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Vesicostomy: Before Your Child's Surgery

What is a vesicostomy?

A vesicostomy is surgery to make an opening for urine to travel from the bladder out of the body. This opening is called a stoma. It's made through the skin on the belly. It looks like a small, narrow slit in the skin below the belly button.

This kind of surgery is done when a child has a problem draining urine from the bladder in the usual way. The doctor makes a stoma so urine can leave the body. This new way of passing urine is usually temporary. Your doctor will talk to you about how long your child will need it.

Your child will be asleep during the surgery. The doctor makes a cut in your child's lower belly and in the bladder. The cuts are called incisions. The doctor then attaches a small part of the bladder wall to an opening in the skin of the lower belly. After that, urine can leave the body through the stoma.

Most children go home 1 or 2 days after surgery. Your child will probably be able to go back to school or daycare in about 1 week.

After surgery, urine should flow freely from the stoma. This will not hurt or be uncomfortable for your child. Your child will need to wear a diaper that covers the stoma. Your doctor or nurse will teach you how to care for your child's stoma.

How do you prepare for surgery?

Surgery can be stressful for both your child and you. This information will help you understand what you can expect. And it will help you safely prepare for your child's surgery.

Preparing for surgery

  • Talk to your child about the surgery. Tell your child it will help urine leave your child's body. Hospitals know how to take care of children. The staff will do all they can to make it easier for your child.
  • Ask if a special tour of the surgery area and hospital is available. This may make your child feel less nervous about what happens.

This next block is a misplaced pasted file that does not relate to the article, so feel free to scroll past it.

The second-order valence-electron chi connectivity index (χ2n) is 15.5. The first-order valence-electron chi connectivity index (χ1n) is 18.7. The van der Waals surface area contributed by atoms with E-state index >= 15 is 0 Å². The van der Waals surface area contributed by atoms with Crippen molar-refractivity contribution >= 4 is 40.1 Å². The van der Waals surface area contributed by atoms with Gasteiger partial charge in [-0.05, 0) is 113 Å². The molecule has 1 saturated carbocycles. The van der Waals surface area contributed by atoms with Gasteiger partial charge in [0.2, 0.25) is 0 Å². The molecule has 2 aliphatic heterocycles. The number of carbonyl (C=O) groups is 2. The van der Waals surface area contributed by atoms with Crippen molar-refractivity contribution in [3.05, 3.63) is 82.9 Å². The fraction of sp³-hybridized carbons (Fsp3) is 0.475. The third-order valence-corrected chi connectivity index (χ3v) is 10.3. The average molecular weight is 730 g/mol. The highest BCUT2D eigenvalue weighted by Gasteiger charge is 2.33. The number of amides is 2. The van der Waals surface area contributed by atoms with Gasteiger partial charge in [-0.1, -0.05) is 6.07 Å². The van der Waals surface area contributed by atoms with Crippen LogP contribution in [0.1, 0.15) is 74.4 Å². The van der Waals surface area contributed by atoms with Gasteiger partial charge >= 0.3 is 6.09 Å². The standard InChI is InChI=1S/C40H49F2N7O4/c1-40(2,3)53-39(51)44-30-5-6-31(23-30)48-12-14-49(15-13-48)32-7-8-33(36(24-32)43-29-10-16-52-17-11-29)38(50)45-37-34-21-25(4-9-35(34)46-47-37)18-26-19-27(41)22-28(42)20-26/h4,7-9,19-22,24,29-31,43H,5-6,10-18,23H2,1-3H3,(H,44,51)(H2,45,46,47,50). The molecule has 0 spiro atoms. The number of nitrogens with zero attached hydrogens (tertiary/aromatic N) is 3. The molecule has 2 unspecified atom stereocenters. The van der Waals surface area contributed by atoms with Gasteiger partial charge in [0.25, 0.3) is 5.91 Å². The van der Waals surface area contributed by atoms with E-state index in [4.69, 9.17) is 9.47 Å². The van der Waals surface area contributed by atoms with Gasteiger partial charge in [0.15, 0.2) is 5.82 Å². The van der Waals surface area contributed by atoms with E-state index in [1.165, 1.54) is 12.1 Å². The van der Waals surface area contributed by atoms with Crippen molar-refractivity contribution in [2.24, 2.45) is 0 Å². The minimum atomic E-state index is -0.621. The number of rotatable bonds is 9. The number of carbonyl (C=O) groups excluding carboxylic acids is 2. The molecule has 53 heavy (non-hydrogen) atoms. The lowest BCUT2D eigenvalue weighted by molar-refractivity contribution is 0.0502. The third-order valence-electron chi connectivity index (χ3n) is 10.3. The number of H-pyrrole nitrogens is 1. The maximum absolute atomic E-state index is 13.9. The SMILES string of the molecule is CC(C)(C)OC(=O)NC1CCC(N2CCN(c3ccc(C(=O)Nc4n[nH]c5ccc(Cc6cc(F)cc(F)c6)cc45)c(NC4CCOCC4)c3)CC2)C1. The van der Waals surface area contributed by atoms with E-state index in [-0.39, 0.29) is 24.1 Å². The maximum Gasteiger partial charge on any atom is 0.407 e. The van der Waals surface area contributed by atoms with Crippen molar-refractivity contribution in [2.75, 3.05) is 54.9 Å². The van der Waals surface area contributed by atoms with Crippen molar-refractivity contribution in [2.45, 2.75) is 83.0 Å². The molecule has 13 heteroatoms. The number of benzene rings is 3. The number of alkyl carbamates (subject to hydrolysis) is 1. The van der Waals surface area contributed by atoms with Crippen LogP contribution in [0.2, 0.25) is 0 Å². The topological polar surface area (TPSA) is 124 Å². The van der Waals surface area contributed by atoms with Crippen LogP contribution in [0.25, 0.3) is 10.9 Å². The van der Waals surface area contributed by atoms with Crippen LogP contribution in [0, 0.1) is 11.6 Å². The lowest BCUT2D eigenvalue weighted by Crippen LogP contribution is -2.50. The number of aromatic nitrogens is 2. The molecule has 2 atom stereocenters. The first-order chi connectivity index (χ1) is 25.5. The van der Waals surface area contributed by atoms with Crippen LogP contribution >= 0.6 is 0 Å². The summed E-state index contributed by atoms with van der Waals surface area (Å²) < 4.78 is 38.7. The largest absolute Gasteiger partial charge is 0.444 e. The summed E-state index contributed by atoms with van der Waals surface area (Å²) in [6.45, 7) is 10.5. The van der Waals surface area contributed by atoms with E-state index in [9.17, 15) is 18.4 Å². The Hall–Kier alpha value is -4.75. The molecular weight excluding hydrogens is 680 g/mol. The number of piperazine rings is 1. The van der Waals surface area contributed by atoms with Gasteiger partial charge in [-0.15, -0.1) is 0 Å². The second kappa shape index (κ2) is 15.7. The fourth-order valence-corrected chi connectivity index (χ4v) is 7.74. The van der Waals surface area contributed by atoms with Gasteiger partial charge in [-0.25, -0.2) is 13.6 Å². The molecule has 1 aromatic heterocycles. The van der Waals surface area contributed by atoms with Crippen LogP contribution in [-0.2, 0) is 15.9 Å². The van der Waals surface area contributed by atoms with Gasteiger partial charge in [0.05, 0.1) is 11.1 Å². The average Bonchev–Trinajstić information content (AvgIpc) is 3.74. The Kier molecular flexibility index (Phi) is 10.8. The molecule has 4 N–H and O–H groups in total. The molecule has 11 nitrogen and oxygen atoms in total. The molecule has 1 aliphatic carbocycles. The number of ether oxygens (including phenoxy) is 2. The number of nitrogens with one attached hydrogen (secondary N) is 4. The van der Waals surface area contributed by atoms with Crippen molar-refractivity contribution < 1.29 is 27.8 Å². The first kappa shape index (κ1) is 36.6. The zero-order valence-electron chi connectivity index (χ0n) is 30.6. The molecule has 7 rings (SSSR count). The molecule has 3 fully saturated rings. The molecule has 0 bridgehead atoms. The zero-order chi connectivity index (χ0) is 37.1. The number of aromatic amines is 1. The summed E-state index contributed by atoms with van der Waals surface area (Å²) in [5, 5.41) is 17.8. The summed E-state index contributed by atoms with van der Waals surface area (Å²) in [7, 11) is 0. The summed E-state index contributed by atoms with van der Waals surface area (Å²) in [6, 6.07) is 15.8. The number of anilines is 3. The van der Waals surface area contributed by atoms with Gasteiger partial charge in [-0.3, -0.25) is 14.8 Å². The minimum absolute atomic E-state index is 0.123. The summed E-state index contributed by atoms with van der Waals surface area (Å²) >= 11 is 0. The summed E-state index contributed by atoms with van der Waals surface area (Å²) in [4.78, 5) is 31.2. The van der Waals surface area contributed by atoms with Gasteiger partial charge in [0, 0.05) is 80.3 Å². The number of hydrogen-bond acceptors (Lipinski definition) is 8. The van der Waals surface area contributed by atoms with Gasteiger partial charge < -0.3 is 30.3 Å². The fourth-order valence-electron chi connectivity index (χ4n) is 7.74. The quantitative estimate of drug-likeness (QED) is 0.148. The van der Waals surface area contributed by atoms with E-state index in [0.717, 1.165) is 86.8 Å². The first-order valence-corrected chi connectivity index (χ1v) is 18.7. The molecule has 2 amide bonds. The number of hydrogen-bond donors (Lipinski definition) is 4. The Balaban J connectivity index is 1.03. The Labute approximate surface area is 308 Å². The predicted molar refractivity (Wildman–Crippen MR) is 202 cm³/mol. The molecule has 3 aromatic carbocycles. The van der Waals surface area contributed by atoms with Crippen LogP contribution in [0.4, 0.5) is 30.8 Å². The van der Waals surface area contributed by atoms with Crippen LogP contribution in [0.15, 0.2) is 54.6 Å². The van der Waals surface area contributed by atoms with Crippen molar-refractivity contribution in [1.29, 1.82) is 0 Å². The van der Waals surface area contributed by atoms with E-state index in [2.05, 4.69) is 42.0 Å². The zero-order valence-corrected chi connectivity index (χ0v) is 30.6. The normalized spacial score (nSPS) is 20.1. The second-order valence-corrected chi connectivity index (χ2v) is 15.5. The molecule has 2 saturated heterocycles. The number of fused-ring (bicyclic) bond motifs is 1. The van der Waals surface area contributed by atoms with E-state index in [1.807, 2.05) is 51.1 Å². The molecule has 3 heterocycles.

• Plan for your child's recovery time. Your child may need more of your time right after the surgery, both for care and for comfort.
  • Understand exactly what surgery is planned, along with the risks, benefits, and other options.
  • Tell the doctor ALL the medicines and natural health products your child takes. Some may increase the risk of problems during the surgery. Your doctor will tell you if your child should stop taking any of them before the surgery and how soon to do it.

The day before surgery

  • A nurse may call you (or you may need to call the hospital). This is to confirm the time and date of your child's surgery and answer any questions.
  • Remember to follow your doctor's instructions about your child taking or stopping medicines before surgery. This includes over-the-counter medicines.

What happens on the day of surgery?

  • Follow the instructions exactly about when your child should stop eating and drinking. If you don't, the surgery may be cancelled. If the doctor told you to have your child take his or her medicines on the day of surgery, have your child take them with only a sip of water.
  • Have your child take a bath or shower before you come in. Do not apply lotion or deodorant.
  • Your child may brush his or her teeth. But tell your child not to swallow any toothpaste or water.
  • Do not let your child wear contact lenses. Bring your child's glasses or contact lens case.
  • Be sure your child has something that reminds him or her of home. A special stuffed animal, toy, or blanket may be comforting. For an older child, it might be a book or music.

At the hospital or surgery centre

  • A parent or legal guardian must accompany your child.
  • Your child will be kept comfortable and safe by an anesthesia provider. Your child will be asleep during the surgery.
  • The surgery will take about 1 hour.
  • After surgery, your child will be taken to the recovery room. As your child wakes up, the recovery room staff will monitor his or her condition. The doctor will talk to you about the surgery.
  • You will probably be able to take your child home in 1 to 2 days.
  • Your child will have a bandage over the stoma.
  • Your child may have a tube that drains urine from his or her bladder. This is called a urinary catheter. The tube may be in your child's stoma. Or it may be in the urethra. The urethra is the tube that normally carries urine from the bladder to outside the body. The catheter will be removed before your child leaves the hospital.

When should you call your doctor?

  • You have questions or concerns.
  • You don't understand how to prepare your child for the surgery.
  • Your child becomes ill before the surgery (such as fever, flu, or a cold).
  • You need to reschedule or have changed your mind about your child having the surgery.

Where can you learn more?

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